By early afternoon, London began to shut down. Normal business stopped. With the Underground closed, and all bus services in central London suspended, bosses realized they needed to give employees extra time to get home through the paralyzed city.
So, along with millions of Londoners, I walked out of the city center this afternoon. It was a very agreeable mob heading northwest toward Regents Park. People chatted on cell phones, fruitlessly tried to hail taxis, and solicited advice from the orange-jacketed attendants posted outside all the closed Tube stations. I dropped into a Starbucks for a pick-me-up (it was open, naturally): The manager was telling his baristas they would have to walk home, because he couldn't find a cab for them. One giggled in disbelief. London's enormous: She might well face a 10- or 15-mile trek tonight.
My route took me past 221b Baker Street and the statue of Sherlock Holmes. The great detective would have no problem with today's "incidences," as the British are calling the bombings. It seems an open-and-shut case. Already some repulsive new Bin Ladenist offshoot—the Secret Organisation Group of al-Qaida of Jihad Organisation in Europe—has claimed responsibility.
As I walked up Finchley Road to seek refuge at a friend's house, unmarked police cars screamed past, sirens blaring. Police cars had been driving up the road all day, my friend David said, even though none of the attacks were out here. He speculated that the cops were heading to the heavily Islamic neighborhoods out by Wembley. It won't surprise me if tomorrow's papers recount roundups of Muslim men in northwest London. (As I write this, I hear another siren. And now another.)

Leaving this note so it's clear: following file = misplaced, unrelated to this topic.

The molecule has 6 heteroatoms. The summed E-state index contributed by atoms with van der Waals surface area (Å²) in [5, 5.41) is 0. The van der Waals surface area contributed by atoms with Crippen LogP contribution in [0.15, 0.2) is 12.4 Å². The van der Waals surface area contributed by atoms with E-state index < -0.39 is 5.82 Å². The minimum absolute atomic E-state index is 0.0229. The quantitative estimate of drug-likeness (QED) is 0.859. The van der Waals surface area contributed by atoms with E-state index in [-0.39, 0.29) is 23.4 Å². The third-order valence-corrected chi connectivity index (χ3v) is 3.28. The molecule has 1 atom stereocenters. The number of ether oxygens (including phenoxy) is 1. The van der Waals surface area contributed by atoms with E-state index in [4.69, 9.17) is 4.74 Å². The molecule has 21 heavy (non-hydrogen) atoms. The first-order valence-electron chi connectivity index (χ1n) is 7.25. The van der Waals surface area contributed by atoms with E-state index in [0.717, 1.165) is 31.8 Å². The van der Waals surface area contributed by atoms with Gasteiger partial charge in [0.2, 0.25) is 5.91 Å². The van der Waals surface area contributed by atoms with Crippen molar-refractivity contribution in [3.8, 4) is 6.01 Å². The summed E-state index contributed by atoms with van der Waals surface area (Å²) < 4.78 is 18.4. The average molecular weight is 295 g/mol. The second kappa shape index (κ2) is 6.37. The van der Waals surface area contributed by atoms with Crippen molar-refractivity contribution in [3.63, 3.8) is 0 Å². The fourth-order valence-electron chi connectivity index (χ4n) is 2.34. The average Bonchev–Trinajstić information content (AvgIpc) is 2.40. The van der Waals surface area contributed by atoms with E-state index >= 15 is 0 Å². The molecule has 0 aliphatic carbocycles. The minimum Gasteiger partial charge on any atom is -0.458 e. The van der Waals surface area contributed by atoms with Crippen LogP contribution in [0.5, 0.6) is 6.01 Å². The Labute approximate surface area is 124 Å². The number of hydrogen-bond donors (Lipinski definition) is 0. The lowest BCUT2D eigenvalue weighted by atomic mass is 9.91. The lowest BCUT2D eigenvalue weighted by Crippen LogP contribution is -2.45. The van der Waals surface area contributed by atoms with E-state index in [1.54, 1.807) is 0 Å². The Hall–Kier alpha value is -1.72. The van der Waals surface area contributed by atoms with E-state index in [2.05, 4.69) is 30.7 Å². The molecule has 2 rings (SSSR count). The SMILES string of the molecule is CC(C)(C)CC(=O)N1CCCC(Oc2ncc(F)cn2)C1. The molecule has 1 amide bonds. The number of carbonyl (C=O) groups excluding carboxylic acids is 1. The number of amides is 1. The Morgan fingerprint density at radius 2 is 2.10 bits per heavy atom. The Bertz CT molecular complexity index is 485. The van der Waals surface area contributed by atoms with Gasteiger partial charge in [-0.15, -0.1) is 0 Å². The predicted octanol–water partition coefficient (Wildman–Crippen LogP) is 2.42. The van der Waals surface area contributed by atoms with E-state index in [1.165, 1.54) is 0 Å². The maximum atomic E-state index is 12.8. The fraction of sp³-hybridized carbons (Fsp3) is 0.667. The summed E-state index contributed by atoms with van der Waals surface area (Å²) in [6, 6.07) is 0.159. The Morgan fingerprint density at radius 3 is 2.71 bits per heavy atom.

I will be curious to see how Britain reacts to Islamic terrorism here. Britons have been relatively welcoming to Asian immigrants—the Indian, Pakistani, and Bangladeshi communities here are huge and old—but if the attacks turn out to be homegrown, there may be a backlash. This is a much more Islamic nation than the United States. Many British Muslims here belong to distinct, unassimilated communities. As an American, I find aspects of that unsettling: There are lots of women clad in burqas and lots of men with long beards and skullcaps. (I don't think I have ever seen men outfitted like that in the United States—I suspect the post-9/11 American suspicion—who's that jihadist and what's he doing at my shopping mall?—discourages even devout American Muslims from adopting such a look.)
The news has stopped getting worse at least. There were just four bombings, not six or eight or 10. The three Tube blasts have killed about 30 people and injured hundreds. The casualty reports from the lone bus bombing are still very sketchy and will probably turn out to be horrible. The bus was apparently packed with commuters who had been forced to evacuate the Underground. That bomb was so devastating that many if not most of those passengers were surely killed.
Still, the feeling of the city—at least of those who escaped tragedy—seemed muted, inconvenienced rather than heartbroken. Four years ago, every one of us who lived in Washington and New York had our lives changed by 9/11. We discovered we had a new enemy; we started a new war; we had the face of our cities changed forever. But Londoners already knew who their enemy was. Their cops and soldiers were already fighting this war. And their city looks exactly the same today as it did yesterday. London was not surprised today; it was put out.
At only one moment today was I ashamed to be an American. I ate lunch at a small Soho restaurant, a few blocks from the train explosion at Russell Square. I sat at an outside table, watching the flood of fleeing office workers and clerks walking home. The waiter was a young American. When he brought me the menu, he gestured to the sky, which was turning blue after a gray and drizzly morning. "Look," he said, "it has become such a nice day."